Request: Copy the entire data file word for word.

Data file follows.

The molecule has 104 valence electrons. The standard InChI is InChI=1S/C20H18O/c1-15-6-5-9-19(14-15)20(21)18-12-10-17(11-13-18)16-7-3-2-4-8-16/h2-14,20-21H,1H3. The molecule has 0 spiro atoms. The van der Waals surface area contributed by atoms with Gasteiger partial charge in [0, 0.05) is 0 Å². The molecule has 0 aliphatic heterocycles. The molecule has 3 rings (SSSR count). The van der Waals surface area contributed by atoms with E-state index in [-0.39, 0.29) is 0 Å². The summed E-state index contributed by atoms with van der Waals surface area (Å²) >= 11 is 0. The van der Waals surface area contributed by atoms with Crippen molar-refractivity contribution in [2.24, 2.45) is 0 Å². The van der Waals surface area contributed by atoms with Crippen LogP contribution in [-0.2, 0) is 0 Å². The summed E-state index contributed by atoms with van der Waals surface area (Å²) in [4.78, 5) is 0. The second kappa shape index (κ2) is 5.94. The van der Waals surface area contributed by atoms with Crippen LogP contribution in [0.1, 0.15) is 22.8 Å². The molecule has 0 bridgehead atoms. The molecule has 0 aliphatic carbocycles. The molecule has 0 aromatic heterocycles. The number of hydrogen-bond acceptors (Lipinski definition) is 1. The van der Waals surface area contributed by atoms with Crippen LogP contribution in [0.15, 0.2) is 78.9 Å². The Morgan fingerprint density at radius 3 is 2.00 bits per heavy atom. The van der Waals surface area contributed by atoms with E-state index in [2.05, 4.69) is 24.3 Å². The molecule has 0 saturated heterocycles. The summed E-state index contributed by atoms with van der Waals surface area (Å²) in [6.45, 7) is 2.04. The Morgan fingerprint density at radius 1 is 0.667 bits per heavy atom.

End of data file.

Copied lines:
The molecule has 104 valence electrons. The standard InChI is InChI=1S/C20H18O/c1-15-6-5-9-19(14-15)20(21)18-12-10-17(11-13-18)16-7-3-2-4-8-16/h2-14,20-21H,1H3. The molecule has 0 spiro atoms. The van der Waals surface area contributed by atoms with Gasteiger partial charge in [0, 0.05) is 0 Å². The molecule has 0 aliphatic heterocycles. The molecule has 3 rings (SSSR count). The van der Waals surface area contributed by atoms with E-state index in [-0.39, 0.29) is 0 Å². The summed E-state index contributed by atoms with van der Waals surface area (Å²) >= 11 is 0. The van der Waals surface area contributed by atoms with Crippen molar-refractivity contribution in [2.24, 2.45) is 0 Å². The van der Waals surface area contributed by atoms with Crippen LogP contribution in [-0.2, 0) is 0 Å². The summed E-state index contributed by atoms with van der Waals surface area (Å²) in [4.78, 5) is 0. The second kappa shape index (κ2) is 5.94. The van der Waals surface area contributed by atoms with Crippen LogP contribution in [0.1, 0.15) is 22.8 Å². The molecule has 0 bridgehead atoms. The molecule has 0 aliphatic carbocycles. The molecule has 0 aromatic heterocycles. The number of hydrogen-bond acceptors (Lipinski definition) is 1. The van der Waals surface area contributed by atoms with Crippen LogP contribution in [0.15, 0.2) is 78.9 Å². The Morgan fingerprint density at radius 3 is 2.00 bits per heavy atom. The van der Waals surface area contributed by atoms with E-state index in [2.05, 4.69) is 24.3 Å². The molecule has 0 saturated heterocycles. The summed E-state index contributed by atoms with van der Waals surface area (Å²) in [6.45, 7) is 2.04. The Morgan fingerprint density at radius 1 is 0.667 bits per heavy atom.